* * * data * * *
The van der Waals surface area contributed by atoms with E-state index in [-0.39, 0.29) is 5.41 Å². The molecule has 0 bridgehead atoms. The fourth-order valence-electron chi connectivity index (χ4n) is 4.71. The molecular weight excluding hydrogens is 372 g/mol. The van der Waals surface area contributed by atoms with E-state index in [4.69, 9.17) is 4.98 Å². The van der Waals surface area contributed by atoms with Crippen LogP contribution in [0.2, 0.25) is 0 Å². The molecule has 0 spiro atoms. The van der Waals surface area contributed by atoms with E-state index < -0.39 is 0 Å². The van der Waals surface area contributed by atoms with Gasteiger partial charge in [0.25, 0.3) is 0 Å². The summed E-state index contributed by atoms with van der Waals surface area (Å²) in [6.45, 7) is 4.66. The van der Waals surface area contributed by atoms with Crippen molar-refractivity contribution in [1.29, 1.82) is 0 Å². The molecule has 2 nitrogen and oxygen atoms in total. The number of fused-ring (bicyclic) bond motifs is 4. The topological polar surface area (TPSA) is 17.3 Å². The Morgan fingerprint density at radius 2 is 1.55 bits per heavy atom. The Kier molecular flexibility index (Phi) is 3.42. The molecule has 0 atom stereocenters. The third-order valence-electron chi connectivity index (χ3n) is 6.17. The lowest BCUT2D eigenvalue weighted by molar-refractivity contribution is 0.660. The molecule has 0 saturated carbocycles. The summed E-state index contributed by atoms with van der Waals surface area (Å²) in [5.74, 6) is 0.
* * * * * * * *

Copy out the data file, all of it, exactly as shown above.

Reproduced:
The van der Waals surface area contributed by atoms with E-state index in [-0.39, 0.29) is 5.41 Å². The molecule has 0 bridgehead atoms. The fourth-order valence-electron chi connectivity index (χ4n) is 4.71. The molecular weight excluding hydrogens is 372 g/mol. The van der Waals surface area contributed by atoms with E-state index in [4.69, 9.17) is 4.98 Å². The van der Waals surface area contributed by atoms with Crippen LogP contribution in [0.2, 0.25) is 0 Å². The molecule has 0 spiro atoms. The van der Waals surface area contributed by atoms with E-state index < -0.39 is 0 Å². The van der Waals surface area contributed by atoms with Gasteiger partial charge in [0.25, 0.3) is 0 Å². The summed E-state index contributed by atoms with van der Waals surface area (Å²) in [6.45, 7) is 4.66. The van der Waals surface area contributed by atoms with Crippen molar-refractivity contribution in [1.29, 1.82) is 0 Å². The molecule has 2 nitrogen and oxygen atoms in total. The number of fused-ring (bicyclic) bond motifs is 4. The topological polar surface area (TPSA) is 17.3 Å². The Morgan fingerprint density at radius 2 is 1.55 bits per heavy atom. The Kier molecular flexibility index (Phi) is 3.42. The molecule has 0 atom stereocenters. The third-order valence-electron chi connectivity index (χ3n) is 6.17. The lowest BCUT2D eigenvalue weighted by molar-refractivity contribution is 0.660. The molecule has 0 saturated carbocycles. The summed E-state index contributed by atoms with van der Waals surface area (Å²) in [5.74, 6) is 0.